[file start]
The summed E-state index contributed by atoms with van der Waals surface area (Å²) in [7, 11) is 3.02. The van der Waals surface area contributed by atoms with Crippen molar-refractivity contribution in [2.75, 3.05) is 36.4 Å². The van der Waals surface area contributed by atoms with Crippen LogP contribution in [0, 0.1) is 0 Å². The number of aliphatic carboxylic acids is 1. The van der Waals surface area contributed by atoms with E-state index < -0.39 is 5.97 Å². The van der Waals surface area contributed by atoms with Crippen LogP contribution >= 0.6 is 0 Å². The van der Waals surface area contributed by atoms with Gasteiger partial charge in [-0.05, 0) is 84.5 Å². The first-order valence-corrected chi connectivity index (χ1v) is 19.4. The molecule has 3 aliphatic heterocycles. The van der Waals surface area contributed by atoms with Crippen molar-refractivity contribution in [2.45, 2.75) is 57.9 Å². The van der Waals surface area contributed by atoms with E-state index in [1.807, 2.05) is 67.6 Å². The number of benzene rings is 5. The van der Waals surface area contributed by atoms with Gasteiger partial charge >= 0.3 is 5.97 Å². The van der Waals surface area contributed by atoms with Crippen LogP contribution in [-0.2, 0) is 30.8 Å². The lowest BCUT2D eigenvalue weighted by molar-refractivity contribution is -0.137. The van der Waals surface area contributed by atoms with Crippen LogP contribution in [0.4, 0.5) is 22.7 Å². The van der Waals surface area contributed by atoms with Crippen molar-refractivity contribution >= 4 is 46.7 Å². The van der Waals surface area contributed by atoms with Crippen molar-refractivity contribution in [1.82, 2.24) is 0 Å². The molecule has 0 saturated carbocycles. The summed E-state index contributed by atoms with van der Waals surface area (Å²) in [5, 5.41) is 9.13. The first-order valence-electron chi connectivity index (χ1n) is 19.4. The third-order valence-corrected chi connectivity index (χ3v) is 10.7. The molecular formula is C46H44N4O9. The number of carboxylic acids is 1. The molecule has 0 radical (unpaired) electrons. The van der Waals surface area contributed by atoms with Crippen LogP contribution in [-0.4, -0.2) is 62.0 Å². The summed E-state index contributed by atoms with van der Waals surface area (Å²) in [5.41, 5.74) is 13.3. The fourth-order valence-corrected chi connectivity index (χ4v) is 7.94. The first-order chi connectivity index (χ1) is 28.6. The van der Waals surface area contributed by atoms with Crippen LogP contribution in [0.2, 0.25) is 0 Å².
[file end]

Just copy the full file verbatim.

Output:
The summed E-state index contributed by atoms with van der Waals surface area (Å²) in [7, 11) is 3.02. The van der Waals surface area contributed by atoms with Crippen molar-refractivity contribution in [2.75, 3.05) is 36.4 Å². The van der Waals surface area contributed by atoms with Crippen LogP contribution in [0, 0.1) is 0 Å². The number of aliphatic carboxylic acids is 1. The van der Waals surface area contributed by atoms with E-state index < -0.39 is 5.97 Å². The van der Waals surface area contributed by atoms with Crippen LogP contribution >= 0.6 is 0 Å². The van der Waals surface area contributed by atoms with Gasteiger partial charge in [-0.05, 0) is 84.5 Å². The first-order valence-corrected chi connectivity index (χ1v) is 19.4. The molecule has 3 aliphatic heterocycles. The van der Waals surface area contributed by atoms with Crippen molar-refractivity contribution in [2.45, 2.75) is 57.9 Å². The van der Waals surface area contributed by atoms with E-state index in [1.807, 2.05) is 67.6 Å². The number of benzene rings is 5. The van der Waals surface area contributed by atoms with Gasteiger partial charge >= 0.3 is 5.97 Å². The van der Waals surface area contributed by atoms with Crippen LogP contribution in [-0.2, 0) is 30.8 Å². The lowest BCUT2D eigenvalue weighted by molar-refractivity contribution is -0.137. The van der Waals surface area contributed by atoms with Crippen LogP contribution in [0.4, 0.5) is 22.7 Å². The van der Waals surface area contributed by atoms with Crippen molar-refractivity contribution >= 4 is 46.7 Å². The van der Waals surface area contributed by atoms with Crippen molar-refractivity contribution in [1.82, 2.24) is 0 Å². The molecule has 0 saturated carbocycles. The summed E-state index contributed by atoms with van der Waals surface area (Å²) in [5, 5.41) is 9.13. The first-order valence-electron chi connectivity index (χ1n) is 19.4. The third-order valence-corrected chi connectivity index (χ3v) is 10.7. The molecular formula is C46H44N4O9. The number of carboxylic acids is 1. The molecule has 0 radical (unpaired) electrons. The van der Waals surface area contributed by atoms with Crippen LogP contribution in [-0.4, -0.2) is 62.0 Å². The summed E-state index contributed by atoms with van der Waals surface area (Å²) in [5.41, 5.74) is 13.3. The fourth-order valence-corrected chi connectivity index (χ4v) is 7.94. The first-order chi connectivity index (χ1) is 28.6. The van der Waals surface area contributed by atoms with Crippen LogP contribution in [0.2, 0.25) is 0 Å².